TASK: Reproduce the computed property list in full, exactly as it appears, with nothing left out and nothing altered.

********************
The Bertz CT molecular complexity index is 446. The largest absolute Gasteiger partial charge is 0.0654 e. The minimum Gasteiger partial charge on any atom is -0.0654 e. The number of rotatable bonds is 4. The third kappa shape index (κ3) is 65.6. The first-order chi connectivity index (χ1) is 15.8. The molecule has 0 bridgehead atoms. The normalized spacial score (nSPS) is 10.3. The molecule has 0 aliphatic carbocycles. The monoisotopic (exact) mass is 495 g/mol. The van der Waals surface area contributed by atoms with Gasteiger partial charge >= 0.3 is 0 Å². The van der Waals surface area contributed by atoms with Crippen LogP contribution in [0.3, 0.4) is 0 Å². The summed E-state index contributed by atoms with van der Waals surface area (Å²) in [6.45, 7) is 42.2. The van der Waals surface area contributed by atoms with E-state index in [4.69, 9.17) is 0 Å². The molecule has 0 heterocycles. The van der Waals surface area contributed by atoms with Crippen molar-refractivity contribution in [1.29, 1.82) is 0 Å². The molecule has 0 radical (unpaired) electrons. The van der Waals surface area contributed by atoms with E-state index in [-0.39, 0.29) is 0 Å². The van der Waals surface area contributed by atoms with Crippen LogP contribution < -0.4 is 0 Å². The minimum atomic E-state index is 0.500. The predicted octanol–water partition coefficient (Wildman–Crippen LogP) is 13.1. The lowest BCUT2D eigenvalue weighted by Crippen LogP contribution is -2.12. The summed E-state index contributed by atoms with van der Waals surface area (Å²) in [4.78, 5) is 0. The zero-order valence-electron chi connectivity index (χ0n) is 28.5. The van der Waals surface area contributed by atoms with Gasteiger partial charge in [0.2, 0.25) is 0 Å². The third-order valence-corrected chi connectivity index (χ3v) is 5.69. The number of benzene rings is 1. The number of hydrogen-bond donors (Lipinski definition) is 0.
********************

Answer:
The Bertz CT molecular complexity index is 446. The largest absolute Gasteiger partial charge is 0.0654 e. The minimum Gasteiger partial charge on any atom is -0.0654 e. The number of rotatable bonds is 4. The third kappa shape index (κ3) is 65.6. The first-order chi connectivity index (χ1) is 15.8. The molecule has 0 bridgehead atoms. The normalized spacial score (nSPS) is 10.3. The molecule has 0 aliphatic carbocycles. The monoisotopic (exact) mass is 495 g/mol. The van der Waals surface area contributed by atoms with Gasteiger partial charge >= 0.3 is 0 Å². The van der Waals surface area contributed by atoms with Crippen LogP contribution in [0.3, 0.4) is 0 Å². The summed E-state index contributed by atoms with van der Waals surface area (Å²) in [6.45, 7) is 42.2. The van der Waals surface area contributed by atoms with E-state index in [4.69, 9.17) is 0 Å². The molecule has 0 heterocycles. The van der Waals surface area contributed by atoms with Crippen molar-refractivity contribution in [1.29, 1.82) is 0 Å². The molecule has 0 radical (unpaired) electrons. The van der Waals surface area contributed by atoms with E-state index in [-0.39, 0.29) is 0 Å². The van der Waals surface area contributed by atoms with Crippen LogP contribution < -0.4 is 0 Å². The minimum atomic E-state index is 0.500. The predicted octanol–water partition coefficient (Wildman–Crippen LogP) is 13.1. The lowest BCUT2D eigenvalue weighted by Crippen LogP contribution is -2.12. The summed E-state index contributed by atoms with van der Waals surface area (Å²) in [4.78, 5) is 0. The zero-order valence-electron chi connectivity index (χ0n) is 28.5. The van der Waals surface area contributed by atoms with Gasteiger partial charge in [0.2, 0.25) is 0 Å². The third-order valence-corrected chi connectivity index (χ3v) is 5.69. The number of benzene rings is 1. The number of hydrogen-bond donors (Lipinski definition) is 0.